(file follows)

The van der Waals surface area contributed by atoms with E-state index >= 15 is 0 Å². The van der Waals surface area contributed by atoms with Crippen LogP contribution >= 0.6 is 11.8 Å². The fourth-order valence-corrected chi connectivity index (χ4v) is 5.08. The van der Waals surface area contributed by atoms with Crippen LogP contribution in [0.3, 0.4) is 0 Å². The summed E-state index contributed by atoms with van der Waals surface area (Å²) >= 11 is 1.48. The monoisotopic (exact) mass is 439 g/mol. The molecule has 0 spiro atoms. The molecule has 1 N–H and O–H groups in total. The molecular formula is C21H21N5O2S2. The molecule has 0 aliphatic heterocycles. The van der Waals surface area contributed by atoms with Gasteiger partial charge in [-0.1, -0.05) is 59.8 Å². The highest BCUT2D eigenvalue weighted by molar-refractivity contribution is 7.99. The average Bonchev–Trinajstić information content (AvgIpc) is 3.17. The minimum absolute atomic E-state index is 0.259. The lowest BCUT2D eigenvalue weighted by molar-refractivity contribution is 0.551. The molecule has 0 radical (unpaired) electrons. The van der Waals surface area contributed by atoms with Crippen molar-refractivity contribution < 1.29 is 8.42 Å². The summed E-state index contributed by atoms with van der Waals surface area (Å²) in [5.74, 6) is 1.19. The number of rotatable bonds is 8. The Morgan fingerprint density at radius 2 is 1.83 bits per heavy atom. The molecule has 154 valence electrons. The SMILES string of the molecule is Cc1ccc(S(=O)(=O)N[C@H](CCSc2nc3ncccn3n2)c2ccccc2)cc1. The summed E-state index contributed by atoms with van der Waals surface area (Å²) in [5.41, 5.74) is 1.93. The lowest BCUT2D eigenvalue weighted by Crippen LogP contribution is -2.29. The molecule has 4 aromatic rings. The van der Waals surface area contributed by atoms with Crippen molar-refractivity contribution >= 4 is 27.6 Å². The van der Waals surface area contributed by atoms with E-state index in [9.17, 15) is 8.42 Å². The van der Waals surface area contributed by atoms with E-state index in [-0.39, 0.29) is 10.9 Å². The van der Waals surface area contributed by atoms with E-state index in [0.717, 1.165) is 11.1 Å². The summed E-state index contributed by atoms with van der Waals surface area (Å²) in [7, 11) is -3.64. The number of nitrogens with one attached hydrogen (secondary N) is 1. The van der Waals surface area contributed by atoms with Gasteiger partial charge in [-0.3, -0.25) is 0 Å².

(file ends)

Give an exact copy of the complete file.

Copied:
The van der Waals surface area contributed by atoms with E-state index >= 15 is 0 Å². The van der Waals surface area contributed by atoms with Crippen LogP contribution >= 0.6 is 11.8 Å². The fourth-order valence-corrected chi connectivity index (χ4v) is 5.08. The van der Waals surface area contributed by atoms with Crippen LogP contribution in [0.3, 0.4) is 0 Å². The summed E-state index contributed by atoms with van der Waals surface area (Å²) >= 11 is 1.48. The monoisotopic (exact) mass is 439 g/mol. The molecule has 0 spiro atoms. The molecule has 1 N–H and O–H groups in total. The molecular formula is C21H21N5O2S2. The molecule has 0 aliphatic heterocycles. The van der Waals surface area contributed by atoms with Gasteiger partial charge in [-0.1, -0.05) is 59.8 Å². The highest BCUT2D eigenvalue weighted by molar-refractivity contribution is 7.99. The average Bonchev–Trinajstić information content (AvgIpc) is 3.17. The minimum absolute atomic E-state index is 0.259. The lowest BCUT2D eigenvalue weighted by molar-refractivity contribution is 0.551. The molecule has 0 radical (unpaired) electrons. The van der Waals surface area contributed by atoms with Crippen molar-refractivity contribution < 1.29 is 8.42 Å². The summed E-state index contributed by atoms with van der Waals surface area (Å²) in [5.74, 6) is 1.19. The number of rotatable bonds is 8. The Morgan fingerprint density at radius 2 is 1.83 bits per heavy atom. The molecule has 154 valence electrons. The SMILES string of the molecule is Cc1ccc(S(=O)(=O)N[C@H](CCSc2nc3ncccn3n2)c2ccccc2)cc1. The summed E-state index contributed by atoms with van der Waals surface area (Å²) in [5.41, 5.74) is 1.93. The lowest BCUT2D eigenvalue weighted by Crippen LogP contribution is -2.29. The molecule has 4 aromatic rings. The van der Waals surface area contributed by atoms with Crippen molar-refractivity contribution >= 4 is 27.6 Å². The van der Waals surface area contributed by atoms with E-state index in [9.17, 15) is 8.42 Å². The van der Waals surface area contributed by atoms with E-state index in [-0.39, 0.29) is 10.9 Å². The van der Waals surface area contributed by atoms with E-state index in [0.717, 1.165) is 11.1 Å². The summed E-state index contributed by atoms with van der Waals surface area (Å²) in [7, 11) is -3.64. The number of nitrogens with one attached hydrogen (secondary N) is 1. The van der Waals surface area contributed by atoms with Gasteiger partial charge in [-0.3, -0.25) is 0 Å².